Coursera is an education platform that partners with top universities and organizations worldwide, to offer courses online for anyone to take. With a mission to provide universal access to the world’s best education, the company pioneered the concept of MOOCs (massive open online courses) in early 2012. Today they support 17+ million learners, 1700+ courses and over 140+ partners from across the globe.
Coursera’s platform caters to 2 sets of users – learners and university partners. While the learners get to pick courses spanning different domains, the partners seed the ecosystem with fresh course content. Internally, Coursera has dedicated engineering teams attached to these sets of users, building up the product in a service-oriented architecture. Every product feature built for the learner side has a corresponding administration feature on the partner side. Due to early investment in their developer ecosystem, they lowered the barrier to easily bring up new services and corresponding REST APIs (modeled using open-source schema language Courier) to communicate amongst themselves. This has resulted in a massive proliferation of 100s of APIs.
With a strong focus on “learner’s first”, Coursera in 2015 went through a massive growth phase and transformed their learner side product based on user feedback. While the corresponding self-serve partner side product was being built, this pace of innovation required a dedicated operations team to help partners quickly on-board new content onto the fast moving learner product. This situation, according to Roshan Sumbaly – engineering lead at Coursera, felt like the Zeno’s paradox, as there was always catch up to play on features on the partner side. The operations team had to request engineers to manually help update the content everytime partners wanted to change or add something to their courses. If not addressed quickly, these interrupts could have resulted in a massive productivity drop for the engineers.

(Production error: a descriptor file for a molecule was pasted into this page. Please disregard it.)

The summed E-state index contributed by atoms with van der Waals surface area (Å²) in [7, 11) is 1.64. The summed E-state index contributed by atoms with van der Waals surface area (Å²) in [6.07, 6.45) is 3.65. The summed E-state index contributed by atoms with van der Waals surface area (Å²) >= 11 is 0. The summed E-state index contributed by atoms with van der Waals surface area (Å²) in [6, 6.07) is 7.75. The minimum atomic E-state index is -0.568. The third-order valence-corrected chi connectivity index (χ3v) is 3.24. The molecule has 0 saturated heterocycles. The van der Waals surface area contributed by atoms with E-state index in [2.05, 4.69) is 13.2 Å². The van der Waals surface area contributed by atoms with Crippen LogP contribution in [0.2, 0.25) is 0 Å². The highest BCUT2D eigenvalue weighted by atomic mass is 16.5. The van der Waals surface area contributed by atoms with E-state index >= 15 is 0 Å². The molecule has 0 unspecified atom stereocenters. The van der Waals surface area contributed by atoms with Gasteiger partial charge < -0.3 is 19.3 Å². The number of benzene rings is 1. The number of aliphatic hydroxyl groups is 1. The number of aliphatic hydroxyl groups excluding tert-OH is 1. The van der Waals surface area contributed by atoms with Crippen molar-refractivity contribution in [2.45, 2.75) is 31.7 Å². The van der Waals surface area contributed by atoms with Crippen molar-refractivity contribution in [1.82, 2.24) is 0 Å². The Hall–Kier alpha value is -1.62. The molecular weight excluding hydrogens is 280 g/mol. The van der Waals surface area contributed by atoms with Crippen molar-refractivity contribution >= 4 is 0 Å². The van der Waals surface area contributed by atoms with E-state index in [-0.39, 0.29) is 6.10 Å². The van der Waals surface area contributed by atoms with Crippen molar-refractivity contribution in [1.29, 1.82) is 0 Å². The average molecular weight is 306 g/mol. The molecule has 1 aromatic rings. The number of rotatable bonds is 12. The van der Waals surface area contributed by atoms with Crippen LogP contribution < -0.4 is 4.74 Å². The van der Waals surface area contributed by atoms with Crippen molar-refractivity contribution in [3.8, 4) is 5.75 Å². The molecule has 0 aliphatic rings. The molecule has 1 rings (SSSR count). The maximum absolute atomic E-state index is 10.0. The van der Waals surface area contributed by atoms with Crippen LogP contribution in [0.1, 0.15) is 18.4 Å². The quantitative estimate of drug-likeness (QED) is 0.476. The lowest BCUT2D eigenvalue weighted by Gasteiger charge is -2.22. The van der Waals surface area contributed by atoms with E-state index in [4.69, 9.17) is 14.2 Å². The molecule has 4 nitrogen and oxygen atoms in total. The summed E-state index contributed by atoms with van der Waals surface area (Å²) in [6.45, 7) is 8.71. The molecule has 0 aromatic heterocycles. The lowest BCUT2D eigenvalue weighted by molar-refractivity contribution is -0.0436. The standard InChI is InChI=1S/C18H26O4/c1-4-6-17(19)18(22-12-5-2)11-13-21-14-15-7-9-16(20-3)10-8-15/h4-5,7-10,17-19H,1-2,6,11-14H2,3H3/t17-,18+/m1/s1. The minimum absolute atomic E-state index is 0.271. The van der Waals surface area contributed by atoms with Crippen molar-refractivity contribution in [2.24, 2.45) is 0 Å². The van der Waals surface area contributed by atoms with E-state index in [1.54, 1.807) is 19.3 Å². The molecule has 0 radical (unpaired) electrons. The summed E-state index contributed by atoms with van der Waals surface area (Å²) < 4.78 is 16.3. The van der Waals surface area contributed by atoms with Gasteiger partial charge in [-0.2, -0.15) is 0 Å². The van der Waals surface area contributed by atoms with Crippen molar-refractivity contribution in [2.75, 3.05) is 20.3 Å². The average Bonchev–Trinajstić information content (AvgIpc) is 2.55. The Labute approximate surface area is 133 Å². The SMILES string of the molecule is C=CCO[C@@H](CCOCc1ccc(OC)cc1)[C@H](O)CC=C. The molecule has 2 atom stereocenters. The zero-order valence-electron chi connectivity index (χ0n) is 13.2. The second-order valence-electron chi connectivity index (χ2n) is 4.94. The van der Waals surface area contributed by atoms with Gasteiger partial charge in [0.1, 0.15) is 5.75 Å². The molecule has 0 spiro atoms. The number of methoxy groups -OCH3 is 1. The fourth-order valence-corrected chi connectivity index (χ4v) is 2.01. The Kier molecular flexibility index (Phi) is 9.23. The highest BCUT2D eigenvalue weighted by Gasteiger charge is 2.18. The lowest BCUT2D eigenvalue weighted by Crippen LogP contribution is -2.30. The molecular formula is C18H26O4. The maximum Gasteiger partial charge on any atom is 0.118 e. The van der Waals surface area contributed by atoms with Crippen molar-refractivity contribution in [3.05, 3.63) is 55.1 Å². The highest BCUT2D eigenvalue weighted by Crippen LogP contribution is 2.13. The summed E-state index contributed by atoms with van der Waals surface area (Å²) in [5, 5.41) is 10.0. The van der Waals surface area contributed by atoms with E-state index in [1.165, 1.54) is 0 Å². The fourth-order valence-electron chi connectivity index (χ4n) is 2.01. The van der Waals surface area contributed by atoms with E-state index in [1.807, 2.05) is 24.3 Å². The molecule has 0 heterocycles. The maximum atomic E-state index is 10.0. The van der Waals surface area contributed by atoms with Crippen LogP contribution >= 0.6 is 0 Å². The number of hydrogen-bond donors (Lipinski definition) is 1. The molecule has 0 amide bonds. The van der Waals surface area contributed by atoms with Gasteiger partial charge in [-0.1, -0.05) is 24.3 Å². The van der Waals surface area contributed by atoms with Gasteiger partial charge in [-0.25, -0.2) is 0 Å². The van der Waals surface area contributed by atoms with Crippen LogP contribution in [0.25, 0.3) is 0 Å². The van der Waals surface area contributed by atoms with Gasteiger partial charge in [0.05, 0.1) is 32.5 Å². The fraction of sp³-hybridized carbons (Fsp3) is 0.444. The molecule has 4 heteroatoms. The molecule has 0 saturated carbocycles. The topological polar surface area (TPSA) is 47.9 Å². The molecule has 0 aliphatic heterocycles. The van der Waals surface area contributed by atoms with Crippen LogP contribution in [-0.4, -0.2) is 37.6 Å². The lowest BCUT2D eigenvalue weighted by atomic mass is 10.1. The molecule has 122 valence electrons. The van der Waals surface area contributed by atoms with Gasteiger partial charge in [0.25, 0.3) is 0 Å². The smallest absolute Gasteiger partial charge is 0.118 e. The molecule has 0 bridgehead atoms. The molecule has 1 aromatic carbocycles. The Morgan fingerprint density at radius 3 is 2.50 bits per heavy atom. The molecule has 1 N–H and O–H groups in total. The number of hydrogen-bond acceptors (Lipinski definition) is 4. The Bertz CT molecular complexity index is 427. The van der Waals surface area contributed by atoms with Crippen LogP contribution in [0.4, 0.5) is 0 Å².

Coursera was quick to adopt Postman and generate collections for critical end-points early in the development phase. Postman’s easy to use GUI made it a perfect tool for operations team – who could then, with minimal knowledge of the internals of REST, use these collections to get their job done. This empowered the operations team to support partners, breaking the tight coupling with engineering. Engineers could liberally share the set of well-documented end-points that were guarded by validation and internal-only auth rules. As these collections are defined fairly early in the development cycle, it is also being adopted as the agreement between front-end and back-end developers.
Just as APIs were initially the exclusive domain of developers, Postman’s initial audience was developers. However, with these new use cases like at Coursera, we are seeing adoption across teams in organizations big and small. Accessible APIs empower entire companies to operate efficiently and we urge everyone to move to an API based workflow system. And anyone who can benefit from APIs, can benefit from Postman.
In the words of Roshan Sumbaly, “Postman became the contract between operations and engineering.”
Are you utilizing Postman in some unique way? We’d love to hear from you.